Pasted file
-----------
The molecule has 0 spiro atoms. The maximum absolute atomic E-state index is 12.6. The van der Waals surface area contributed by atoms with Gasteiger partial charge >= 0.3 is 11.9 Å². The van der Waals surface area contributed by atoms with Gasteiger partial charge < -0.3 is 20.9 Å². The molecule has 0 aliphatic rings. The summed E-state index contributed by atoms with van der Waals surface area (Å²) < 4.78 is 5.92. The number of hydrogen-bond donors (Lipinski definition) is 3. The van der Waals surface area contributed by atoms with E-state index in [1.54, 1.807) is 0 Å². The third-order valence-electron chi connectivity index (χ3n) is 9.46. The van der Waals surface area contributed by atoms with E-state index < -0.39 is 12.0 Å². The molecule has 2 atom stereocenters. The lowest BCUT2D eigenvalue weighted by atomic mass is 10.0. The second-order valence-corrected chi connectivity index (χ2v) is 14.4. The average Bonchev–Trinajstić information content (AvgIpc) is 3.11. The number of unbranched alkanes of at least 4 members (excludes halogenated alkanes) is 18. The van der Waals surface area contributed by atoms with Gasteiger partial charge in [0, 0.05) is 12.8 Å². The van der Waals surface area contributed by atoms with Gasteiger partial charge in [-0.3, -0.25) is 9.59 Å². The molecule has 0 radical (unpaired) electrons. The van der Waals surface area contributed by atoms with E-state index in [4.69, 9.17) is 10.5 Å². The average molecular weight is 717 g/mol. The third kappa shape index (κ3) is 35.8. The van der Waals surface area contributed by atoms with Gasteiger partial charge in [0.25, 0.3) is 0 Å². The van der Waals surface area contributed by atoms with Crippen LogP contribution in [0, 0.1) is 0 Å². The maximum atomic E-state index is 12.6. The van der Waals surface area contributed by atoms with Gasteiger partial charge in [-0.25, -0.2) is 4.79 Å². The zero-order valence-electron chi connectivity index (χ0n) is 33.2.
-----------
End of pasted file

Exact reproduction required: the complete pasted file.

The molecule has 0 spiro atoms. The maximum absolute atomic E-state index is 12.6. The van der Waals surface area contributed by atoms with Gasteiger partial charge >= 0.3 is 11.9 Å². The van der Waals surface area contributed by atoms with Gasteiger partial charge < -0.3 is 20.9 Å². The molecule has 0 aliphatic rings. The summed E-state index contributed by atoms with van der Waals surface area (Å²) < 4.78 is 5.92. The number of hydrogen-bond donors (Lipinski definition) is 3. The van der Waals surface area contributed by atoms with E-state index in [1.54, 1.807) is 0 Å². The third-order valence-electron chi connectivity index (χ3n) is 9.46. The van der Waals surface area contributed by atoms with E-state index < -0.39 is 12.0 Å². The molecule has 2 atom stereocenters. The lowest BCUT2D eigenvalue weighted by atomic mass is 10.0. The second-order valence-corrected chi connectivity index (χ2v) is 14.4. The average Bonchev–Trinajstić information content (AvgIpc) is 3.11. The number of unbranched alkanes of at least 4 members (excludes halogenated alkanes) is 18. The van der Waals surface area contributed by atoms with Gasteiger partial charge in [0, 0.05) is 12.8 Å². The van der Waals surface area contributed by atoms with Gasteiger partial charge in [-0.3, -0.25) is 9.59 Å². The molecule has 0 radical (unpaired) electrons. The van der Waals surface area contributed by atoms with E-state index in [4.69, 9.17) is 10.5 Å². The average molecular weight is 717 g/mol. The third kappa shape index (κ3) is 35.8. The van der Waals surface area contributed by atoms with Gasteiger partial charge in [0.25, 0.3) is 0 Å². The van der Waals surface area contributed by atoms with Crippen LogP contribution in [0, 0.1) is 0 Å². The maximum atomic E-state index is 12.6. The van der Waals surface area contributed by atoms with Gasteiger partial charge in [-0.25, -0.2) is 4.79 Å². The zero-order valence-electron chi connectivity index (χ0n) is 33.2.